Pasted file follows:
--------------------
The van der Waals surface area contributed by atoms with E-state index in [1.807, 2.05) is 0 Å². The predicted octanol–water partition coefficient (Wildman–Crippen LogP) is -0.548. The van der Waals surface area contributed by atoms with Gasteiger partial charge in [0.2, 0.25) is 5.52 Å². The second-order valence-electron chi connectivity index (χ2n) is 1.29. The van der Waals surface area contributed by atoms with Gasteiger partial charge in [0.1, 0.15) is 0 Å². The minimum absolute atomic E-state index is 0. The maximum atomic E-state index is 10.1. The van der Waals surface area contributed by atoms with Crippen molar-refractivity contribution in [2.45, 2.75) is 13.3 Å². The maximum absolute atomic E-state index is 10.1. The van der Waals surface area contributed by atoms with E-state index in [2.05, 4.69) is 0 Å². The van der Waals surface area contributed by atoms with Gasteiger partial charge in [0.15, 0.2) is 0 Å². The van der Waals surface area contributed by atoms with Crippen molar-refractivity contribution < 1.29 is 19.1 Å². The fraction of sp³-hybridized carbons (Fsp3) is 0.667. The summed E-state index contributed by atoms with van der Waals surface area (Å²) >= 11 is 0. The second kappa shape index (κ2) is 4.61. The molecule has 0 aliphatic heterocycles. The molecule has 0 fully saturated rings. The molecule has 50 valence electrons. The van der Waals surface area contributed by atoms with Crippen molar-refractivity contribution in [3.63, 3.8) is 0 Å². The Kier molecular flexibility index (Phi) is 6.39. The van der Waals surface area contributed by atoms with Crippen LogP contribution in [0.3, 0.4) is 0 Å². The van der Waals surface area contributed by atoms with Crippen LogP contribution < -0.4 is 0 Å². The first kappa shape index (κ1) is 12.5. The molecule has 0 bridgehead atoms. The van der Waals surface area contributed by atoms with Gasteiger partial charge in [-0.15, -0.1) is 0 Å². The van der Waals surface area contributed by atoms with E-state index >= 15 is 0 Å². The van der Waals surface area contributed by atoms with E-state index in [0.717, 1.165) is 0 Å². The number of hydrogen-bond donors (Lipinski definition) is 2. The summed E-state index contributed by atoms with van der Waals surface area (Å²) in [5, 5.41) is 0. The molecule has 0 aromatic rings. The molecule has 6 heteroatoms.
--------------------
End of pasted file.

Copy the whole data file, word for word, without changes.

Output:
The van der Waals surface area contributed by atoms with E-state index in [1.807, 2.05) is 0 Å². The predicted octanol–water partition coefficient (Wildman–Crippen LogP) is -0.548. The van der Waals surface area contributed by atoms with Gasteiger partial charge in [0.2, 0.25) is 5.52 Å². The second-order valence-electron chi connectivity index (χ2n) is 1.29. The van der Waals surface area contributed by atoms with Gasteiger partial charge in [0.1, 0.15) is 0 Å². The minimum absolute atomic E-state index is 0. The maximum atomic E-state index is 10.1. The van der Waals surface area contributed by atoms with Crippen molar-refractivity contribution in [2.45, 2.75) is 13.3 Å². The maximum absolute atomic E-state index is 10.1. The van der Waals surface area contributed by atoms with E-state index in [2.05, 4.69) is 0 Å². The van der Waals surface area contributed by atoms with Gasteiger partial charge in [0.15, 0.2) is 0 Å². The van der Waals surface area contributed by atoms with Crippen molar-refractivity contribution < 1.29 is 19.1 Å². The fraction of sp³-hybridized carbons (Fsp3) is 0.667. The summed E-state index contributed by atoms with van der Waals surface area (Å²) >= 11 is 0. The second kappa shape index (κ2) is 4.61. The molecule has 0 aliphatic heterocycles. The molecule has 0 fully saturated rings. The molecule has 50 valence electrons. The van der Waals surface area contributed by atoms with Crippen molar-refractivity contribution in [3.63, 3.8) is 0 Å². The Kier molecular flexibility index (Phi) is 6.39. The van der Waals surface area contributed by atoms with Crippen LogP contribution in [0.3, 0.4) is 0 Å². The van der Waals surface area contributed by atoms with Crippen LogP contribution < -0.4 is 0 Å². The first kappa shape index (κ1) is 12.5. The molecule has 0 bridgehead atoms. The van der Waals surface area contributed by atoms with Gasteiger partial charge in [-0.15, -0.1) is 0 Å². The van der Waals surface area contributed by atoms with E-state index >= 15 is 0 Å². The van der Waals surface area contributed by atoms with E-state index in [0.717, 1.165) is 0 Å². The number of hydrogen-bond donors (Lipinski definition) is 2. The summed E-state index contributed by atoms with van der Waals surface area (Å²) in [5, 5.41) is 0. The molecule has 0 aromatic rings. The molecule has 6 heteroatoms.